7. In the High Court, however, it seems the main burden of the argument advanced for the Union of India was that the tax which was levied before under the Madras Act of 1920 was not the tax, which was being claimed in the suit under the Mysore State Municipalities Act, 1933 on the extension of the provisions of the said Act to Bellary Municipality on and from 24-10-1955. In further support of the said plea, a stand was also taken on behalf of the Union that the amount of tax had been varied under the Mysore Act. No argument seems to have been pointedly advanced in the High Court nor was its attention focussed on the question whether the Bellary Municipality being a part of the Mysore State was entitled to continue to claim a tax which it was levying while it was in the Madras State. The High Court repelled the contention of the Union of India as advanced before it, and in our opinion rightly, with reference to Clause (2) of Article 285. But the real difficulty of the Municipal Council in seeking a support of its claim under the said constitutional provision became highlighted during the course of the argument of the appeal in this Court. Apart from the fact that this aspect of the matter was covered by issue No. 1 as settled by the Bellary Court, the point was allowed to be canvassed and received our due consideration as being a pure and simple point of law as to the interpretation of Clause (2) of Article 285. Mr. K.S. Ramamurthi appearing for the Municipal Council, perhaps, being conscious of the fact that he will have considerable difficulty in bringing the case of the Municipal Council under Clause (2) of Article 285 endeavoured to bring it under the main Clause (1) by contending that the said clause was not a bar in the way of imposing and levying the tax in question because the previous law as enshrined in the Central Act 1941 was saved under Article 372 of the Constitution. He urged this point in the forefront. We allowed him to do so. In the alternative he endeavoured to bring his case even under Clause (2) of Article 285. We shall presently show that neither of the two contentions of Mr. Ramamurthi is well-founded and fit to be accepted.
8. Article 285 reads as follows :-
(1) The property of the Union shall, save in so far as Parliament may by law otherwise provide, be exempt from all taxes imposed by a State or by any authority within a State.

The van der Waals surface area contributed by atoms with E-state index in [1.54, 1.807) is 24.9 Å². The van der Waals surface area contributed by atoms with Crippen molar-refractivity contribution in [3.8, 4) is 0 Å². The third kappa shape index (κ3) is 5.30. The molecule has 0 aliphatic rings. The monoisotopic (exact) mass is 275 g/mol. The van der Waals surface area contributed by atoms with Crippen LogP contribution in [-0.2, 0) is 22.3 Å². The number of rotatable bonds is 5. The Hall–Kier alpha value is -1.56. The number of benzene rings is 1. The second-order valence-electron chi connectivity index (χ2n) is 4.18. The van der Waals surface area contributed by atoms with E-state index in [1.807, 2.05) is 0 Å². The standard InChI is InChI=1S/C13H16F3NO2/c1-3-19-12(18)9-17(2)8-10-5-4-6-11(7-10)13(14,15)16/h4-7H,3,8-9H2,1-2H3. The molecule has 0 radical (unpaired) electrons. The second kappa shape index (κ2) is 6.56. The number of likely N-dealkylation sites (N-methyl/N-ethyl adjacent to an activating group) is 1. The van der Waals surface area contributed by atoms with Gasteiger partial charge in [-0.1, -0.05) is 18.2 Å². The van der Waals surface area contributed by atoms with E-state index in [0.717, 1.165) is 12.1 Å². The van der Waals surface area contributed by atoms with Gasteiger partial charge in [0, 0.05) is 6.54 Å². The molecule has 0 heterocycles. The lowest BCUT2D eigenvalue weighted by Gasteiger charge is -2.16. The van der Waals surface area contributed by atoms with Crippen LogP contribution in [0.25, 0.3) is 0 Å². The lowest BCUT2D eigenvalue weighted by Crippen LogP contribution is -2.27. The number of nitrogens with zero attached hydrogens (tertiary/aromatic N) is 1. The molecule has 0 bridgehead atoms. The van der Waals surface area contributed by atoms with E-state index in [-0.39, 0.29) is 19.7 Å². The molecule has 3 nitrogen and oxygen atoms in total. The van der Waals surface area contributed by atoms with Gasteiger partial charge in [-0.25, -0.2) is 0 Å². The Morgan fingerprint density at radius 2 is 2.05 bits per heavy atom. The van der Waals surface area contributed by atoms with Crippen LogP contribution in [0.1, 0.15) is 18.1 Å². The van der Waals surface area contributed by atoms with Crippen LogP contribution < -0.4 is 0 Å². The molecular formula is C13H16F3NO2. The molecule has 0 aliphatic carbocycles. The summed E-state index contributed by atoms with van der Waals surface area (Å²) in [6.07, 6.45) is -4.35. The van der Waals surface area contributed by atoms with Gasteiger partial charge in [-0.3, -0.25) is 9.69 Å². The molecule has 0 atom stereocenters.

(2) Nothing in Clause (1) shall, until Parliament by law otherwise provides, prevent any authority within a State from levying any tax on any property of the Union to which such property was immediately before the commencement of this Constitution liable or treated as liable, so long as that tax continues to be levied in that State.
9. The property of the Union is exempt from all taxes imposed by a State or by any authority within a State. But the Parliament may by law provide otherwise and then any tax on the property of the Union can be imposed and levied in accordance with the said law. But then an exception has been carved out in Clause (2). The exception is not meant for levying any tax on such property by any State; but it is merely for the benefit of any authority including the local authority like the Municipal Council in question. Clause (1) cannot prevent such authority from levying any tax on any property of the Union if such property was exigible to such tax immediately before the commencement of the Constitution. The local authority, however, can reap advantage of this exception only under two conditions namely (1) that it is 'that tax' which is being continued to be levied and no other; (2) that the local authority in 'that State' is claiming to continue the levy of the tax. In other words, the nature, type and the property on which the tax was being levied prior to the commencement of the Constitution must be the same as also the local authority must be the local authority of the same State to which it belonged before he commencement of the Constitution. On fulfilment of these two conditions it is authorised to levy the tax on the Union property under Clause (2). As in the case of Clause (1) it lies within the power of the Parliament to make a law withdrawing the exemption of the imposition of the tax on the property of the Union, so in the case of Clause (2) it is open to the Parliament to enact a law and finish the right of the local authority within a State to claim any tax on any property of the Union, a right it derived under Clause (2). That is to say, in both the cases the ultimate power lies with the Parliament.
10. The argument of Mr. Ramamurthi with reference to Article 372 of the Constitution for taking out the case of the respondent from the general bar of Clause (1) of Article 285 can be briefly disposed of first. The Railways (Local Authorities Taxation) Act, 1941 continued in force as an existing law under Article 372. Clause (1) thereof provides :-
372(1)Notwithstanding the repeal by this Constitution of the enactments referred to in Article 395 but subjects to the other provisions of this Constitution, all the law in force in the territory of India immediately before the commencement of this Constitution shall continue in force therein until altered or repealed or amended by a competent Legislature or other competent authority.